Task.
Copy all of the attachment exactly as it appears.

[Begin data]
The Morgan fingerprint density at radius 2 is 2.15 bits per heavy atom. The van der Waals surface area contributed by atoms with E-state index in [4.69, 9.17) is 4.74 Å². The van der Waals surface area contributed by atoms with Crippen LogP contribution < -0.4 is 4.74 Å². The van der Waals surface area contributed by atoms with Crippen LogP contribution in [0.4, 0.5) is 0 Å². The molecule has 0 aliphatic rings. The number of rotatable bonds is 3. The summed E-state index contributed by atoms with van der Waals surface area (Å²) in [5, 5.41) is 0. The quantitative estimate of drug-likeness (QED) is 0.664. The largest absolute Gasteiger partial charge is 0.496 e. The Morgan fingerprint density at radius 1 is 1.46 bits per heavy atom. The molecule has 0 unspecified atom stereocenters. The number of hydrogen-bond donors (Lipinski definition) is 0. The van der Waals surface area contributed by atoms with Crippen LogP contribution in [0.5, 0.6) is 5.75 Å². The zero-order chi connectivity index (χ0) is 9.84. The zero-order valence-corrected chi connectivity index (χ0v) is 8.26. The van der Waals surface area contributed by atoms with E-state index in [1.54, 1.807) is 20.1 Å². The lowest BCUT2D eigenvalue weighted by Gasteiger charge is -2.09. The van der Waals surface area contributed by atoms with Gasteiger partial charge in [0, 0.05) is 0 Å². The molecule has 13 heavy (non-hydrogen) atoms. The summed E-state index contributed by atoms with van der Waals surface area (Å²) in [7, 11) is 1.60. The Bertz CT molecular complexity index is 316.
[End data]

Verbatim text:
The Morgan fingerprint density at radius 2 is 2.15 bits per heavy atom. The van der Waals surface area contributed by atoms with E-state index in [4.69, 9.17) is 4.74 Å². The van der Waals surface area contributed by atoms with Crippen LogP contribution < -0.4 is 4.74 Å². The van der Waals surface area contributed by atoms with Crippen LogP contribution in [0.4, 0.5) is 0 Å². The molecule has 0 aliphatic rings. The number of rotatable bonds is 3. The summed E-state index contributed by atoms with van der Waals surface area (Å²) in [5, 5.41) is 0. The quantitative estimate of drug-likeness (QED) is 0.664. The largest absolute Gasteiger partial charge is 0.496 e. The Morgan fingerprint density at radius 1 is 1.46 bits per heavy atom. The molecule has 0 unspecified atom stereocenters. The number of hydrogen-bond donors (Lipinski definition) is 0. The van der Waals surface area contributed by atoms with Crippen LogP contribution in [0.5, 0.6) is 5.75 Å². The zero-order chi connectivity index (χ0) is 9.84. The zero-order valence-corrected chi connectivity index (χ0v) is 8.26. The van der Waals surface area contributed by atoms with E-state index in [1.54, 1.807) is 20.1 Å². The lowest BCUT2D eigenvalue weighted by Gasteiger charge is -2.09. The van der Waals surface area contributed by atoms with Gasteiger partial charge in [0, 0.05) is 0 Å². The molecule has 13 heavy (non-hydrogen) atoms. The summed E-state index contributed by atoms with van der Waals surface area (Å²) in [7, 11) is 1.60. The Bertz CT molecular complexity index is 316.